Sunday’s Food Fest will be all about kehillah | creating community

While you might be pretty excited for Sunday’s annual Jewish Food and Culture Fest, you can’t be as excited as staff and volunteers are to be hosting you. “For us this event is all about the Jewish concept of kehillah, or creating community — for The J, our neighbors, greater Birmingham, and from as far away as you can come,” says Executive Director Brooke Bowles. “We absolutely love this event, and we’re just trying to do it in the most delicious way possible.” 

This weekend’s event will be the third Food Fest for Brooke, who for months has been in the thick of planning alongside her staff. “It gets pretty intricate with having to calculate multiple home-style recipes for 2,000 people while chasing down all-kosher ingredients,” she explains. “And then we just need to schedule dozens of hours of preparation and cooking, and fill a hundred food-prep slots with volunteers.”

Executive Director Brooke Bowles stands on a stage with staff member Katie Hausman and Betty Habshey, organizer of the first Food Fest a quarter century ago
Last year Executive Director Brooke Bowles (left) took the stage to recognize Katie Hausman (center), who oversaw our 2023 event, and Betty Habshey, who organized the first Food Fest nearly a quarter-century ago.

This final week of preparation, for example, included three days of volunteers and staff preparing and baking brisket along with other preparations — all interspersed with staff members playing Tetris with dozens of food pans in cold storage.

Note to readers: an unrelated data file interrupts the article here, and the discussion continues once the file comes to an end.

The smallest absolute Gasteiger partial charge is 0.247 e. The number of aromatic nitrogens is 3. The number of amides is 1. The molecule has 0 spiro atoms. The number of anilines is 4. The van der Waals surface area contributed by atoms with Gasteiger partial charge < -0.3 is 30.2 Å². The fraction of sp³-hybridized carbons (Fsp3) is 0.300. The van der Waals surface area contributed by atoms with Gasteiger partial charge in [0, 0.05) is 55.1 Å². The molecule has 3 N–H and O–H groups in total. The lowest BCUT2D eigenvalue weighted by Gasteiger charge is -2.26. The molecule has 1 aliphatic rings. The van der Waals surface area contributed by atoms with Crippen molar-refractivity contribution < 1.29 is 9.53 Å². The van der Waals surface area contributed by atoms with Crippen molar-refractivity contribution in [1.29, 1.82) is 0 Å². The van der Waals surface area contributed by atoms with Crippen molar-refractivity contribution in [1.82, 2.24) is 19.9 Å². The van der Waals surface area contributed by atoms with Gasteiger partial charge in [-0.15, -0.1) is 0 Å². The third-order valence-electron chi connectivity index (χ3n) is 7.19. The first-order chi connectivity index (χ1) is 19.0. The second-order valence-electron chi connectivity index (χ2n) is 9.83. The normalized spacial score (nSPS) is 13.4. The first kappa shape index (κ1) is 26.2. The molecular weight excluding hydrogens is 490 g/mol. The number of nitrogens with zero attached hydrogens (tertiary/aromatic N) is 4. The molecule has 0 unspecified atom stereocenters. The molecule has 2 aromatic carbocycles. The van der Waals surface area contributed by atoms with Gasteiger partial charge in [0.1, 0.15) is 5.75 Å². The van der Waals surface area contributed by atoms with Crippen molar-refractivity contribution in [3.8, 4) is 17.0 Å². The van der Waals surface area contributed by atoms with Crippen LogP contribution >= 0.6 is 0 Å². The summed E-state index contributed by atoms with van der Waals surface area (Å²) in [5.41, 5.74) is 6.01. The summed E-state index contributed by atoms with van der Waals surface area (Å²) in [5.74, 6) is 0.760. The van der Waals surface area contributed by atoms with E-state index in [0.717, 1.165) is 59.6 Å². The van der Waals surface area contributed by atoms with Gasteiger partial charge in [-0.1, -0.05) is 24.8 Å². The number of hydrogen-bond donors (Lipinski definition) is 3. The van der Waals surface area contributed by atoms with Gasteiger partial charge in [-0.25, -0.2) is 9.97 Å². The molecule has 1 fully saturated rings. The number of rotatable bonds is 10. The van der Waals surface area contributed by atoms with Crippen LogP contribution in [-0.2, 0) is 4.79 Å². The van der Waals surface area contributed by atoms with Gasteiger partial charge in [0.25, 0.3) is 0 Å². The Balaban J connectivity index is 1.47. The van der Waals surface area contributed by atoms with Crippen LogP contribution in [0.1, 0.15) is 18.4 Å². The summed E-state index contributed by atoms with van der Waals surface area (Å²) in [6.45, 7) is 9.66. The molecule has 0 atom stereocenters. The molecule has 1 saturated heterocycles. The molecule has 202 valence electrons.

“While the event itself is plenty exciting, getting it all ready for the big day can be pretty invigorating, too,” Brooke says. 


Sincere thanks to all of our sponsors, led by presenting sponsors the Bernstein Family. Be sure to visit the event page to see the entire sponsor line-up (more than ever this year!) with links to their businesses. This event would not be possible without their help.


Last year’s menu was so successful that we just couldn’t see a reason to change much this year. Even the prices are the same. 

But the burning question is…
Will the Sampler Plate (piled high with brisket, a cabbage roll, smoked whitefish salad, a potato bureka, and veggie matzah ball soup) be dethroned as last year’s most popular dish by the Brisket Plate or — back for its second delicious year — the pomegranate-walnut chicken?

Read about what it takes to make all Food Fest menu items kosher.

The Shuk

Back by popular demand, festival goers will once again be able to visit our small-scale recreation of a typical Israeli open-air shuk market. Inside, guests will find samples of Israeli treats alongside dried fruits, nuts, and spices to take home.


While you enjoy your food we will entertain you with the sounds of staff member Drew Tracey’s guitar, headliner Bigfoot County Revue, and a demonstration of the Israeli martial art Krav Maga by local expert Bobby Dixon from Fight Club Fitness.

And of course we’ll have bounce houses for the kids.


We have a great line-up of exhibitors this year, including a number of artisans plus Jewish organizations and other area nonprofits.